A University of Massachusetts student was killed in a fire that left about 30 people homeless, including 22 UMass students, after it quickly spread through 10 units at Rolling Green apartments early Monday morning.
The body of the male victim had been removed from the scene but was not identified as of 4 p.m. Monday. The Office of the Chief Medical Examiner will identify the victim, whose body was found on the second floor of the apartment unit in which the fire was said to have begun, according to a press release.
Fire officials confirmed that the deceased man was a UMass student.
Neighbors said the victim was a senior and that he lived in unit 202 in the complex.
“The focus has been on identifying the body,” Assistant Fire Chief Lindsay Stromgren of the Amherst Fire Department said, responding to a question about the cause of the fire. Stromgren said he believes the incident is Amherst’s first fatal fire in nearly a decade.
UMass spokesman Ed Blaguszewski issued a brief statement Monday evening, saying “This is a terrible tragedy, and we deeply mourn this loss of life. The university is providing support to all UMass students and their families affected by the fire.”
No cause has been determined, but the fire is being investigated by state and local personnel from the Northwestern District Attorney’s office and by the Amherst fire and police departments.
Stromgren said the fire, which was reported at 4:43 a.m., left five units of the 422 Belchertown Road complex completely destroyed internally, while the other half attached were damaged significantly.
Many residents awoke startled and confused by a loud noise. For many, that noise was followed by the sound of neighbors banging on doors to alert others of the flames.
“There was, like, a boom everybody heard, and nobody really knew how to describe it,” said Mark Metivier, a UMass student who lost his belongings in the fire. “Our neighbor thought it was the window breaking, in their room.”
“There was no fire alarms, or smoke alarms, rather, there was somebody out in the street yelling, like, ‘Fire! Fire!,’” said Dan Hewitt, one of Metivier’s roommates.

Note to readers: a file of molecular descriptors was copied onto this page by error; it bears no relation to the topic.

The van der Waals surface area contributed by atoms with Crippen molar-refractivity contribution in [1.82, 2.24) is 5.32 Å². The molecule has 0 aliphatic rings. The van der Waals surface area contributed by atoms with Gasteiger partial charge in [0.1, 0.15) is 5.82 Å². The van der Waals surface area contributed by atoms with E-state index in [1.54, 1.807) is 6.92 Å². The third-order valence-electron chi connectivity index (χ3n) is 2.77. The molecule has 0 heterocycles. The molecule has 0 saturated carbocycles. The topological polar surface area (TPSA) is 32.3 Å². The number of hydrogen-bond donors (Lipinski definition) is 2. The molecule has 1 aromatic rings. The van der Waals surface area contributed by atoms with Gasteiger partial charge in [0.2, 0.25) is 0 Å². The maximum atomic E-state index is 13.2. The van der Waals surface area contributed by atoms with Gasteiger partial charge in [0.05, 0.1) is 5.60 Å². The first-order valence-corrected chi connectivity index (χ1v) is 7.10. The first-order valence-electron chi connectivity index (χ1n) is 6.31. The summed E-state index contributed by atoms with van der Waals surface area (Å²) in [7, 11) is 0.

“It spread faster than you would think it would,” Hewitt added.
Hewitt and Metivier, along with fellow roommates and UMass students Dave Carusotto and Gregg Moncari, lived adjacent to the unit where the fire broke out. The fire had spread to nearly all of the building’s rooftops within 15 minutes of the roommates waking up. They all made it out of the apartment, taking refuge from the bitterly cold morning in a car as police and fire personnel responded to the blaze.
The first engine arrived at the scene about 4:50 a.m.
Upon arrival, Stromgren said he observed “heavy fire from the second floors,” which “looked like it had already ascended into the attics” of some units in the building. The building hosted units 195 to 204 – all of which sustained heavy damaged.
He said all residents other than the victim had safely evacuated to outside parking lots upon the fire department’s arrival.
Stromgren said that besides two firefighters slipping on ice outside the apartments, no firefighters sustained injuries battling the blaze.
After an initial search, crews were ordered to withdraw from the building due to heavy fire and a partial roof collapse. Crews were granted re-entry after the majority of the fire was combated with the use of two ladder trucks, according to a press release.
The fire was under control by 7 a.m., Stromgren said. By that time, volunteers from the Pioneer Valley Chapter of the Red Cross were on location assisting displaced residents and providing them with food, warmth and temporary shelter.
“The Red Cross gave us more than we could have ever asked for,” said Metivier.
A Rolling Green employee contacted Monday said she couldn’t answer whether or not all the displaced residents would be relocated to other Rolling Green apartments. She also said the complex would release a statement about the displaced residents’ housing.
Stromgren said residents would not be able to retrieve belongings on their own. Fire personnel would go back into apartments to salvage personal items like electronics or other valuables because of the weak condition of the structures.
“They won’t be able to go into the apartments probably ever, because of the safety. They’ll have to work with the property managers and the insurance company to retrieve any belongings that might have survived,” Stromgren said.
“They said it’s a total loss. The upstairs has extensive water and fire damage. I don’t know what can be saved,” said Stephanie Jernigan, a four-year resident who lived only a couple units away from the start of the blaze.
Jernigan escaped with her 13-year-old daughter and 5-year-old son, as well as an urn containing her mother’s ashes in tow. Jernigan said she will live in another apartment offered by Rolling Green management.
“The Red Cross has been very helpful and I’m thankful to Rolling Green that they have another apartment for me,” Jernigan added. “It will keep it somewhat normal for my kids to have an apartment that is like the same. I am going to just take it day by day I guess.”
Rebecca Humphrey, Alyssa Creamer and Despina Durand contributed to this report.
Chelsie Field can be reached at email@example.com.